By David McNally, ARL Public AffairsMay 24, 2016
ABERDEEN PROVING GROUND, Md. (May 24, 2016) -- The White House announced a new manufacturing innovation center in Massachusetts April 1.
In partnership with the Department of Defense, a consortium of 89 manufacturers, universities and non-profits organized by the Massachusetts Institute of Technology will spearhead a new manufacturing innovation institute, according to a White House press release.
The Revolutionary Fibers and Textiles Institute for Manufacturing Innovation Hub will focus on "securing U.S. leadership in revolutionary fibers and textiles manufacturing," Secretary of Defense Ash Carter announced at a ceremony at MIT's Sandberg Conference Center.
DOD's Manufacturing Technology Program, known as ManTech, asked Army scientist Dr. Shawn Walsh to serve as a subject matter expert in the vision development, scope and ultimate recommendations for the initiative.
Walsh works at the U.S. Army Research Laboratory on Soldier armor and protection. His early and pioneering work in smart textiles resulted in a patent and unique manufacturing advances in helmet and body armor technologies.
"I'm honored to have been invited to serve in an advisory capacity in this new enterprise," Walsh said. "I hope to play a critical role that will augment the laboratory's Materials Science Campaign and other areas that are vital to expanding Soldier protection and capability."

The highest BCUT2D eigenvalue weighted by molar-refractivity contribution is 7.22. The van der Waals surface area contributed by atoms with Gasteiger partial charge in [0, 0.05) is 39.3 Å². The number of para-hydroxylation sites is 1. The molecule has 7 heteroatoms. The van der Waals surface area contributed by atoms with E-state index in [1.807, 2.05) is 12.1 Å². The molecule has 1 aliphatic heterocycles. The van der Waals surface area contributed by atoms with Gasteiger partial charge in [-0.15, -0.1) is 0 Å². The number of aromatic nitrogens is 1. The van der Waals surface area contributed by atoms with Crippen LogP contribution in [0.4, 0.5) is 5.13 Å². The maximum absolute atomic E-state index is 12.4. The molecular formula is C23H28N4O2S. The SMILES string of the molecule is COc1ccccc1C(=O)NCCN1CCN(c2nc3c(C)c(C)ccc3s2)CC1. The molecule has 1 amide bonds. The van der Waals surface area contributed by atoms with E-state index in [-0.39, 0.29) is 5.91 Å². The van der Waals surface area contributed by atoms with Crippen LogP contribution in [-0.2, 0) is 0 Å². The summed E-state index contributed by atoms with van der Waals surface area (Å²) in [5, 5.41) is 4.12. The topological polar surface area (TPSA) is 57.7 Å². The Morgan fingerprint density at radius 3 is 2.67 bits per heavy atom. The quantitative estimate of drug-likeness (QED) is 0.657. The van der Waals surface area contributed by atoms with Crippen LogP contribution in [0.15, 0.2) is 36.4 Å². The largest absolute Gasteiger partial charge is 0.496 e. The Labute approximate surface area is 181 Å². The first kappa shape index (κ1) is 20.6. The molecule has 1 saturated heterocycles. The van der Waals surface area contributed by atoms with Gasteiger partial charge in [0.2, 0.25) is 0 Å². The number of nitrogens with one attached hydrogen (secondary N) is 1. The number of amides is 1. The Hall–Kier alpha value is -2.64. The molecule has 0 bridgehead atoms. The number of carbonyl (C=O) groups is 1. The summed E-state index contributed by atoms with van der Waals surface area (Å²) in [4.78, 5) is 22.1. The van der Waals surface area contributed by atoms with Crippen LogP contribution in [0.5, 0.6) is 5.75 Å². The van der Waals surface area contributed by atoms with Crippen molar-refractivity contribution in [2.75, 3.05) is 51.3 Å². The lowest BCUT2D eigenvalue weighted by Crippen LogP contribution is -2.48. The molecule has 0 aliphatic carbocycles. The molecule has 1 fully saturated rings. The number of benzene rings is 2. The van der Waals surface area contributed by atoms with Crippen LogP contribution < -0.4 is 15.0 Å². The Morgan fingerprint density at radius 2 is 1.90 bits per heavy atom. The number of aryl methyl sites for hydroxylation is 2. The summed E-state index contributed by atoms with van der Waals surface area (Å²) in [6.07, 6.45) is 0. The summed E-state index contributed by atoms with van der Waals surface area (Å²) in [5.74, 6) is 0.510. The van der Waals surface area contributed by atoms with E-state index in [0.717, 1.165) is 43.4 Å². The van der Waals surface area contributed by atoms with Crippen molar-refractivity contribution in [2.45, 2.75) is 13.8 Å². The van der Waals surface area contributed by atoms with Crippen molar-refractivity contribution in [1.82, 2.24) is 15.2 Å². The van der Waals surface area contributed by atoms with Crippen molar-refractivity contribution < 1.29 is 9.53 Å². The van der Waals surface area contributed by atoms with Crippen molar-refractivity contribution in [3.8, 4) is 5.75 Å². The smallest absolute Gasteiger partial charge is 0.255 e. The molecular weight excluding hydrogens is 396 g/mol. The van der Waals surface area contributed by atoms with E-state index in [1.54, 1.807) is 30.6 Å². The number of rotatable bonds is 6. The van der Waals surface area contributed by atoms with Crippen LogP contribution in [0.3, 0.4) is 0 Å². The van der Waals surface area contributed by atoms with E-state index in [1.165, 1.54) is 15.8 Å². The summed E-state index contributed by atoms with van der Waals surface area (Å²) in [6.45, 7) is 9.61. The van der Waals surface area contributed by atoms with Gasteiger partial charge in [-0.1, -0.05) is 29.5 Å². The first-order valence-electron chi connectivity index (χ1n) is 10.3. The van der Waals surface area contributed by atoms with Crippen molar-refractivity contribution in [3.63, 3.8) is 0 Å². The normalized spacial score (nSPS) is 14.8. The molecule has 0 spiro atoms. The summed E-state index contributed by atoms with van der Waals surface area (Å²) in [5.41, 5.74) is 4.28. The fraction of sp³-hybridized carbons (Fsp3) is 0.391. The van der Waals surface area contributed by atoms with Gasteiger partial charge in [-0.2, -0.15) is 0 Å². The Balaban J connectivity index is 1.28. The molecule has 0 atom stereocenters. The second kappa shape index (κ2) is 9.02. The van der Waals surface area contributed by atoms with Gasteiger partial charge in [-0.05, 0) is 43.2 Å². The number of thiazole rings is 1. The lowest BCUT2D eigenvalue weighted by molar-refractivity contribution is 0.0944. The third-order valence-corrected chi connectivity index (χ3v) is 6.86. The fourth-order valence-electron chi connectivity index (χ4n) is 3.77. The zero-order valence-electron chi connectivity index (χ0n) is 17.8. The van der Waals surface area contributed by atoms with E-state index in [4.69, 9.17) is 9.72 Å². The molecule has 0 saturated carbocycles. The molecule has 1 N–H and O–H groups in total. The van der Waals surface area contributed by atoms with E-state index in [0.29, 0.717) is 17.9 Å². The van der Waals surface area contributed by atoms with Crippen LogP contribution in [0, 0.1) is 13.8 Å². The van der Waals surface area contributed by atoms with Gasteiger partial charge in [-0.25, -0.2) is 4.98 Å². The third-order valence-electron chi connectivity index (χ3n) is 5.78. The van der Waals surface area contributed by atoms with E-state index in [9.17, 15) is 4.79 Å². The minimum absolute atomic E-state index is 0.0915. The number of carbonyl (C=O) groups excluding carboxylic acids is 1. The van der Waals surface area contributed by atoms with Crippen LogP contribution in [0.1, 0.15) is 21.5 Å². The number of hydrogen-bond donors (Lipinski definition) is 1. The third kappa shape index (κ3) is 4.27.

The new hub will combine more than $75 million of federal resources with nearly $250 million of non-federal investment in innovative fabrics and textiles with novel properties ranging from being extremely lightweight and flame resistant, to having exceptional strength and containing electronic sensors, according to the news release.
Future textiles may be useful in making firefighters impervious to the hottest flames, or replicate advanced sensing capabilities into a lightweight fabric.
"With these technologies, we may be able to detect when a wounded Soldier needs to be treated with an antimicrobial compression bandage or steer parachutes by actively changing their permeability," Walsh said. "Our participation in this endeavor will ensure that the Army will have access to state of the art and breakthrough materials."
Walsh said ARL colleagues like Drs. Eric Wetzel, Emil Sandoz-Rosado, Jennifer Sietins and Lionel Vargas-Gonzalez are pioneering new research efforts that could benefit from and expand impact of the Revolutionary Fibers and Textiles IMI impetus to create new materials, processes and opportunities for American fibers and textiles.
The U.S. Army Research Laboratory is part of the U.S. Army Research, Development and Engineering Command, which has the mission to ensure decisive overmatch for unified land operations to empower the Army, the joint warfighter and our nation. RDECOM is a major subordinate command of the U.S. Army Materiel Command.